windows.sendMessage dynamicsDialog_handle WM_COMMAND ((bit.shift CBN_SELENDOK 16) + dynamicsDropdown_id) dynamicsDropdown_handle
 	-- The 'i'th simulation should now be properly selected, so let's hit the button labeled "Solve"
 	UIAccessor.pressButtonByName dynamicsDialog_handle "Solve"
 -- The End.

Edit 1: numSolutions
Edit 2: this forum’s

 handling with respect to indentation is nnnngh-worthy.  Re-pasted to clear that up.


just curious: why would anybody use the old dynamics over reactor? The old dynamics are from R4 ish…


I agree, the old solver doesn’t work worth a $#!^, Use reactor or flex for better solutions.


Thank you very much, ZeBoxx2! Worked like a charm. The script is full of MAXScript concepts I had never before even got close to, so I will study it in depth. I’m sure to learn quite some new tricks thanks to this piece of code.

EDIT: Been looking at that “crazy windows messages code”. I can’t find documentation on it in the MAXScript help. Where can I find information about this kind of scripting “kung fu”? in the SDK?

I had never used the old dynamics before. I finally chose it for this specific case, after some tries, for the following reasons:

  1. In this case, I have about 30 simulations in one scene, each with hundreds of objects. I don’t need a very precise/realistic simulation, just need the thousands of objects to follow a couple of rough forces and timings. I found out that I had my first rough simulations much faster with the old dynamics (with no collisions) than with reactor, so I could run more iterations to find the space warp values I needed to get the desired result.

  2. With the old dynamics solver, I can use a few more kinds of forces than with reactor (where I only have one gravity and reactor winds to mold my objects’ behaviour).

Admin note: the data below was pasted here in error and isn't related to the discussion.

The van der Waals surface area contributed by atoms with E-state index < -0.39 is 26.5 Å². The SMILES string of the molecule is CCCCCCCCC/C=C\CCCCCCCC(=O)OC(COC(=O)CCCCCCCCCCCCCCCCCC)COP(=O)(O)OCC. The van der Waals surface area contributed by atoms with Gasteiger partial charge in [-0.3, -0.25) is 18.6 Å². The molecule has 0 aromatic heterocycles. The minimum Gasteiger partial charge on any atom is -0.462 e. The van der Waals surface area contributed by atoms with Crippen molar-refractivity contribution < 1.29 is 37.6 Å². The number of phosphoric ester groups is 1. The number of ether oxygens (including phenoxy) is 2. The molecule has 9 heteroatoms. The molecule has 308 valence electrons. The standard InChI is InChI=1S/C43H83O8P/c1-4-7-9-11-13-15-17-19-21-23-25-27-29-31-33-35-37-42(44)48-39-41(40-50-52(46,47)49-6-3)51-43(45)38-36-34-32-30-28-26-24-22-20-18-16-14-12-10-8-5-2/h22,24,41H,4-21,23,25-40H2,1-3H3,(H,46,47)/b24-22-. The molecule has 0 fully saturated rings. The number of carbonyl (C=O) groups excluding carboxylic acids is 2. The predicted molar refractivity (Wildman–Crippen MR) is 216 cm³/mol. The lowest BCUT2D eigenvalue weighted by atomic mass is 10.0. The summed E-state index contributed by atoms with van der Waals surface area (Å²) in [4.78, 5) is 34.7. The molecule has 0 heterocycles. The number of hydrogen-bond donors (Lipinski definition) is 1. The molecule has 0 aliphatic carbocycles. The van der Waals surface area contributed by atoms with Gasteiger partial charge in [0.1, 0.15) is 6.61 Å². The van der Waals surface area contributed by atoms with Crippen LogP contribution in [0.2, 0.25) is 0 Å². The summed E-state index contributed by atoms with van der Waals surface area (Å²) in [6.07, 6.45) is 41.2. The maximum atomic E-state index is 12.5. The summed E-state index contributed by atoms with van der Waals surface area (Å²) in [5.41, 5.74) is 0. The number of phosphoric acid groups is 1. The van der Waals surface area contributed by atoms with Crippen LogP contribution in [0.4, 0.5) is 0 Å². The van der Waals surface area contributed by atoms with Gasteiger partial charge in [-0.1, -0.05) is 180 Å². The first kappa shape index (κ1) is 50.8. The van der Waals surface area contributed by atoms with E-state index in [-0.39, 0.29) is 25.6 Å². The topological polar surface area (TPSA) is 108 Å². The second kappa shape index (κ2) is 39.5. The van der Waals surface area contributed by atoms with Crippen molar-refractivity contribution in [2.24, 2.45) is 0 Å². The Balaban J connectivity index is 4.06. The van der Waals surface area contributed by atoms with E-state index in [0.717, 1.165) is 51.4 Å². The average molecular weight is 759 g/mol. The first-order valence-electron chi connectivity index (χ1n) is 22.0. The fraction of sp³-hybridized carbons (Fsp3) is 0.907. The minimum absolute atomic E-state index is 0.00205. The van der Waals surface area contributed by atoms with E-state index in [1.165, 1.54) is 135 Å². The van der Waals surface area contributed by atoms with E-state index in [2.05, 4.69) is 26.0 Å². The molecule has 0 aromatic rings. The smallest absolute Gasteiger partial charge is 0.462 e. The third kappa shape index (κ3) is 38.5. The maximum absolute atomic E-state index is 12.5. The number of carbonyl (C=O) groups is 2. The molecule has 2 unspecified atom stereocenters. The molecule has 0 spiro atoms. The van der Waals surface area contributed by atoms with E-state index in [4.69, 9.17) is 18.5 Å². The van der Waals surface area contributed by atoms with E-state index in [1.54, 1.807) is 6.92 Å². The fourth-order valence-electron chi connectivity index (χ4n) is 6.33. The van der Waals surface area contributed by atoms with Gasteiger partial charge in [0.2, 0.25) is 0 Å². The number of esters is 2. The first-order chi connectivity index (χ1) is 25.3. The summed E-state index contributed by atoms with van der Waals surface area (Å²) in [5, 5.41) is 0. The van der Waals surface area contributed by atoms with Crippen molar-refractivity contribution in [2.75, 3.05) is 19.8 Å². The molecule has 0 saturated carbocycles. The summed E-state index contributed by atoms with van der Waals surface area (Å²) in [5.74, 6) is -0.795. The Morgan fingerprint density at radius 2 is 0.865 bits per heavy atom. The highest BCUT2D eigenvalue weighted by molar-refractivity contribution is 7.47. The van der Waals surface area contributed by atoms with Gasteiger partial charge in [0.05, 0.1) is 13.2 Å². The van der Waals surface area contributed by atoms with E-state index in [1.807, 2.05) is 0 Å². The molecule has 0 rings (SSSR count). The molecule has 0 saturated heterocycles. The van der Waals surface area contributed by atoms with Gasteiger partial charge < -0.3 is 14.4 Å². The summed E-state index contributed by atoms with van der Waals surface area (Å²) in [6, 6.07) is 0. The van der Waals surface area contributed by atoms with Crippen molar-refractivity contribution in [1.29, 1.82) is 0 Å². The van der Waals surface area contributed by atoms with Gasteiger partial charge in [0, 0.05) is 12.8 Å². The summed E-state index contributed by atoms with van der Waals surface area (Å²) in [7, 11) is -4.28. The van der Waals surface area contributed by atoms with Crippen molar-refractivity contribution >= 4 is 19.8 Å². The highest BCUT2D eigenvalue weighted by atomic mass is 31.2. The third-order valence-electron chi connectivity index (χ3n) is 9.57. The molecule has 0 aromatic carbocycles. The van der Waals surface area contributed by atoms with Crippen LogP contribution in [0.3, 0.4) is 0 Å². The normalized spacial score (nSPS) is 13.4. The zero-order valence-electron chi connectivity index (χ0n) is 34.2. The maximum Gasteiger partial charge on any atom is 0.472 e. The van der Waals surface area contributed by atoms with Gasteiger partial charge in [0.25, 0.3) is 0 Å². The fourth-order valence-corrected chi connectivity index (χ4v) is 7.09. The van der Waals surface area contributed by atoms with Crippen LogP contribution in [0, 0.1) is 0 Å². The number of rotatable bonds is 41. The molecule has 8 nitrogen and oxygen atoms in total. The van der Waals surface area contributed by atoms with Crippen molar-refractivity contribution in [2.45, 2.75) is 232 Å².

Why not use Pflow then?


PFlow would have been perfect, but I didn’t find a quick way (quicker than the dynamics thing) to do the following with PFlow:

My objects are fragments of buildings. So, at the beginning of the shot each specific fragment must be placed in one specific location, so as to make the building whole and unscathed. Then, during the simulation, they progressively move to break the building apart. If there’s a quick way to do that with PFlow, I missed it.


There is a scripted solution out there to do this with pflow.


Excellent :slight_smile:

Fwiw, I agree with the others that there’s -probably- better ways to do this; but if the old dynamics works for you - shrug :slight_smile:

Nay :slight_smile:

Bits to look up are… Max Script Help file

  • Windows Structure (note that ‘SendMessage’ is not documented, but it’s in one of the examples)
  • Interfaces > Core Interfaces > UIAccessor
  • Interfaces > Core Interfaces > DialogMonitorOPS (not used here, but it can be very useful)